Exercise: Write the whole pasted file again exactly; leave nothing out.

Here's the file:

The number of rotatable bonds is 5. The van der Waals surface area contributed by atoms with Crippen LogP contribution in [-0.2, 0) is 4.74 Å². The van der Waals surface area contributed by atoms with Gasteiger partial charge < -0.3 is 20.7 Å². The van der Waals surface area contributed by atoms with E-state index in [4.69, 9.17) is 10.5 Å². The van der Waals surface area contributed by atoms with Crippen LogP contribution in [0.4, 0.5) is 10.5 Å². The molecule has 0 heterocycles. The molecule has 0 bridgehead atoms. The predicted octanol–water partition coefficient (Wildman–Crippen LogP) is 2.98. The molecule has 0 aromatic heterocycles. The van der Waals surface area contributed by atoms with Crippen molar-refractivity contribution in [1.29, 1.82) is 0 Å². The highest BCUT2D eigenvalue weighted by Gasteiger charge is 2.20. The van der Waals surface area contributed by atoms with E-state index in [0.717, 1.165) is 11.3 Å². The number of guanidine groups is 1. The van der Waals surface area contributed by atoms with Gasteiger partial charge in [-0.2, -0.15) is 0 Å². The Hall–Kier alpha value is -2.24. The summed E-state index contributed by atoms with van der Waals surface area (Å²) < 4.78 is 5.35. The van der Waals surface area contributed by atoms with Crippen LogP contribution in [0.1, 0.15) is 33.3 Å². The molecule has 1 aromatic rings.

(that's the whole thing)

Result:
The number of rotatable bonds is 5. The van der Waals surface area contributed by atoms with Crippen LogP contribution in [-0.2, 0) is 4.74 Å². The van der Waals surface area contributed by atoms with Gasteiger partial charge < -0.3 is 20.7 Å². The van der Waals surface area contributed by atoms with E-state index in [4.69, 9.17) is 10.5 Å². The van der Waals surface area contributed by atoms with Crippen LogP contribution in [0.4, 0.5) is 10.5 Å². The molecule has 0 heterocycles. The molecule has 0 bridgehead atoms. The predicted octanol–water partition coefficient (Wildman–Crippen LogP) is 2.98. The molecule has 0 aromatic heterocycles. The van der Waals surface area contributed by atoms with Crippen molar-refractivity contribution in [1.29, 1.82) is 0 Å². The highest BCUT2D eigenvalue weighted by Gasteiger charge is 2.20. The van der Waals surface area contributed by atoms with E-state index in [0.717, 1.165) is 11.3 Å². The number of guanidine groups is 1. The van der Waals surface area contributed by atoms with Gasteiger partial charge in [-0.2, -0.15) is 0 Å². The Hall–Kier alpha value is -2.24. The summed E-state index contributed by atoms with van der Waals surface area (Å²) < 4.78 is 5.35. The van der Waals surface area contributed by atoms with Crippen LogP contribution in [0.1, 0.15) is 33.3 Å². The molecule has 1 aromatic rings.